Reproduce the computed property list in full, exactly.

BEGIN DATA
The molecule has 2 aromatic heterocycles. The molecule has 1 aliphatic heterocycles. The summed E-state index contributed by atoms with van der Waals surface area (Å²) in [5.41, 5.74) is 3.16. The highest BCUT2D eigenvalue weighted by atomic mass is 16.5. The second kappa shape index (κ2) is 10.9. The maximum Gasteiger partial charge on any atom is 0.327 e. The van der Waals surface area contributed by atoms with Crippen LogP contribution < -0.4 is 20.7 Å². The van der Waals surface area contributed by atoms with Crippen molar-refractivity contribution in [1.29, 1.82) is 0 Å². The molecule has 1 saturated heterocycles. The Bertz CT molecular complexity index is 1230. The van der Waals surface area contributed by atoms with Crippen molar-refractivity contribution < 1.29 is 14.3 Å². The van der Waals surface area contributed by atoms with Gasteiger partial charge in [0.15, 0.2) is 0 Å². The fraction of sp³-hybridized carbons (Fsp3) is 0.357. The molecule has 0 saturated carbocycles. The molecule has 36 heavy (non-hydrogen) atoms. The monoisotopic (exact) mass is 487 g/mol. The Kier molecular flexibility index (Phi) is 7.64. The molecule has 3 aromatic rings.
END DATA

The molecule has 2 aromatic heterocycles. The molecule has 1 aliphatic heterocycles. The summed E-state index contributed by atoms with van der Waals surface area (Å²) in [5.41, 5.74) is 3.16. The highest BCUT2D eigenvalue weighted by atomic mass is 16.5. The second kappa shape index (κ2) is 10.9. The maximum Gasteiger partial charge on any atom is 0.327 e. The van der Waals surface area contributed by atoms with Crippen LogP contribution < -0.4 is 20.7 Å². The van der Waals surface area contributed by atoms with Crippen molar-refractivity contribution in [1.29, 1.82) is 0 Å². The molecule has 1 saturated heterocycles. The Bertz CT molecular complexity index is 1230. The van der Waals surface area contributed by atoms with Crippen molar-refractivity contribution < 1.29 is 14.3 Å². The van der Waals surface area contributed by atoms with Gasteiger partial charge in [0.15, 0.2) is 0 Å². The fraction of sp³-hybridized carbons (Fsp3) is 0.357. The molecule has 0 saturated carbocycles. The molecule has 36 heavy (non-hydrogen) atoms. The monoisotopic (exact) mass is 487 g/mol. The Kier molecular flexibility index (Phi) is 7.64. The molecule has 3 aromatic rings.